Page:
We see Aitken’s idiosyncratic wit at its most roccoco in ‘Junier’s Cart’, apostrophising the famous Rousseau painting and its apparently unexciting neighbourliness (‘nor lion’s dream of Arabs, / No nude lady of the desert / dreaming of a lion.’) Wondering if ‘it’s a joke on Paris … the irony of a flat tableaux’ [sic]) Aitken sees Rousseau the artist (as we see Aitken the poet) as a ‘malingering taxidermist / who practised on living humans and called it art’: ‘Your eyes in sideways glance / at yourself, the viewer and the viewed’. And then there’s an Australian gaze: ‘others saw it, Nolan’s constable / on a camel’. Aitken is taken by the playful and ambiguous constructedness of the painting – how art and poetry reframe in order to ‘pose’ and ‘arrest’. Later, in ‘Dreaming Rousseau at the Pont Du Gard’, poet and painter are ‘surveying time’s mess’.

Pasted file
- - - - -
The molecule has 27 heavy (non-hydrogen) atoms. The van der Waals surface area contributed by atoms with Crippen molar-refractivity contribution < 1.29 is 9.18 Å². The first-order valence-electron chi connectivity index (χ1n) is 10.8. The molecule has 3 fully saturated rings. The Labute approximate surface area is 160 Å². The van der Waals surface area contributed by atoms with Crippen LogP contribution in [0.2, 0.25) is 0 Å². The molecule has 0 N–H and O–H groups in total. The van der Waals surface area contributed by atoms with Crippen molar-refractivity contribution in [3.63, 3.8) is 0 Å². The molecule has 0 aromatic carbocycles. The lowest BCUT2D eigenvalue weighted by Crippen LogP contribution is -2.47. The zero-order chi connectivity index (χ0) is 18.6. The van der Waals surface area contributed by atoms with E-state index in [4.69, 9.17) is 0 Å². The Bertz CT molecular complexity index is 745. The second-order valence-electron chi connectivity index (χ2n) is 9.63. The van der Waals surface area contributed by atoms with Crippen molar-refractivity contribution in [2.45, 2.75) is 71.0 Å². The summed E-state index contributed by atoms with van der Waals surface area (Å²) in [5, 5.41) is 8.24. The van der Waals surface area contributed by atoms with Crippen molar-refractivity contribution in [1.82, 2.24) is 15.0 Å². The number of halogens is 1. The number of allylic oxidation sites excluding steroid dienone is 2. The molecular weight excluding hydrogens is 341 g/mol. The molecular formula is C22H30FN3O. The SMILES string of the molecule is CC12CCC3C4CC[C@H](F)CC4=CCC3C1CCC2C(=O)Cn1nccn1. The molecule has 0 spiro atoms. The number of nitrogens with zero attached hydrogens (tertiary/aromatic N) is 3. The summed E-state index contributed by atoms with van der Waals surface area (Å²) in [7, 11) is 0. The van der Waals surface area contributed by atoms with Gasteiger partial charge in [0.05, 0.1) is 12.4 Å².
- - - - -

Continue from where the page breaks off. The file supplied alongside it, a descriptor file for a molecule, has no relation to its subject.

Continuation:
Conversely, beneath the pointedly sarcastic surface of Allen’s trenchant ‘eHarmony Quick Questions’ shudders an existential angst, cleverly caught by her juggling of different verbal registers: ‘How important is chemistry to you? / Hyoscine hydrobromide is thought to prevent motion sickness by stopping the messages sent from the vestibular system from reaching an area of the brain called the vomiting centre.’ There is a kind of bipolar fluctuation between intense embrace and almost nihilism running through the poems. The sensuality of ‘Orange Delicious’ when memory of roadside fruit ‘small / and ugly / but so delicious’ leads to a teasing awareness of ‘something / sweeter / more right, more real / just out of reach’. Or, more darkly, in the post-Plath ‘Thirty Minute Meal’ where the family ‘cake’ is metaphorised as a recipe after which ‘[you] put the kids to bed / then put your head in the oven.’ Elsewhere playfully morbid, Allen imagines ‘Emilia Fox slicing me open, / taking out my lungs, weighing my heart’ or herself as a psychiatric ‘Outpatient’: ‘here I’m not mad enough / whereas everywhere else I’m too mad / … / I’ve decided / everyone can come dressed as their favourite / unhelpful thinking style. / … catastrophising, overgeneralisation, / crystal balling’.